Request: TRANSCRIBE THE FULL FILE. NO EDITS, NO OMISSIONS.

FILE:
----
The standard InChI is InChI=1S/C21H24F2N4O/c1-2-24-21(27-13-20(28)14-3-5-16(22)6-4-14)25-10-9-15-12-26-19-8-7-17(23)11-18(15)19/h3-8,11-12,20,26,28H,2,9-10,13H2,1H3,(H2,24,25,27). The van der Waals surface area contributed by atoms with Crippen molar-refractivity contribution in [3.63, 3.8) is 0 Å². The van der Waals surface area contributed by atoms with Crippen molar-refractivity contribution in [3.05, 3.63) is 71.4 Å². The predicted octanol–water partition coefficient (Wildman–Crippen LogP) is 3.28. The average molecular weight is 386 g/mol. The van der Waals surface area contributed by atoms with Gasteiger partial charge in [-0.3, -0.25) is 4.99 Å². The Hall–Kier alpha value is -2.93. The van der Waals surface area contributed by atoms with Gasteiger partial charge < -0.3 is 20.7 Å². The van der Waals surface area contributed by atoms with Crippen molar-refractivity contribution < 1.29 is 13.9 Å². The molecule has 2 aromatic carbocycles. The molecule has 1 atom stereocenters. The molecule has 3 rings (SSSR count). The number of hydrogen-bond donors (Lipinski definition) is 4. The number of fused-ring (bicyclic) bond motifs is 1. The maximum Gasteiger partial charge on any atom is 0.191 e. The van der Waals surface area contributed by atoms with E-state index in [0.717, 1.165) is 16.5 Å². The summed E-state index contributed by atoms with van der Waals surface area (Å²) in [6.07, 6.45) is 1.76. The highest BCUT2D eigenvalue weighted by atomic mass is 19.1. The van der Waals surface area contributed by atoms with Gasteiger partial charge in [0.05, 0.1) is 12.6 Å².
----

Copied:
The standard InChI is InChI=1S/C21H24F2N4O/c1-2-24-21(27-13-20(28)14-3-5-16(22)6-4-14)25-10-9-15-12-26-19-8-7-17(23)11-18(15)19/h3-8,11-12,20,26,28H,2,9-10,13H2,1H3,(H2,24,25,27). The van der Waals surface area contributed by atoms with Crippen molar-refractivity contribution in [3.63, 3.8) is 0 Å². The van der Waals surface area contributed by atoms with Crippen molar-refractivity contribution in [3.05, 3.63) is 71.4 Å². The predicted octanol–water partition coefficient (Wildman–Crippen LogP) is 3.28. The average molecular weight is 386 g/mol. The van der Waals surface area contributed by atoms with Gasteiger partial charge in [-0.3, -0.25) is 4.99 Å². The Hall–Kier alpha value is -2.93. The van der Waals surface area contributed by atoms with Gasteiger partial charge < -0.3 is 20.7 Å². The van der Waals surface area contributed by atoms with Crippen molar-refractivity contribution < 1.29 is 13.9 Å². The molecule has 2 aromatic carbocycles. The molecule has 1 atom stereocenters. The molecule has 3 rings (SSSR count). The number of hydrogen-bond donors (Lipinski definition) is 4. The number of fused-ring (bicyclic) bond motifs is 1. The maximum Gasteiger partial charge on any atom is 0.191 e. The van der Waals surface area contributed by atoms with E-state index in [0.717, 1.165) is 16.5 Å². The summed E-state index contributed by atoms with van der Waals surface area (Å²) in [6.07, 6.45) is 1.76. The highest BCUT2D eigenvalue weighted by atomic mass is 19.1. The van der Waals surface area contributed by atoms with Gasteiger partial charge in [0.05, 0.1) is 12.6 Å².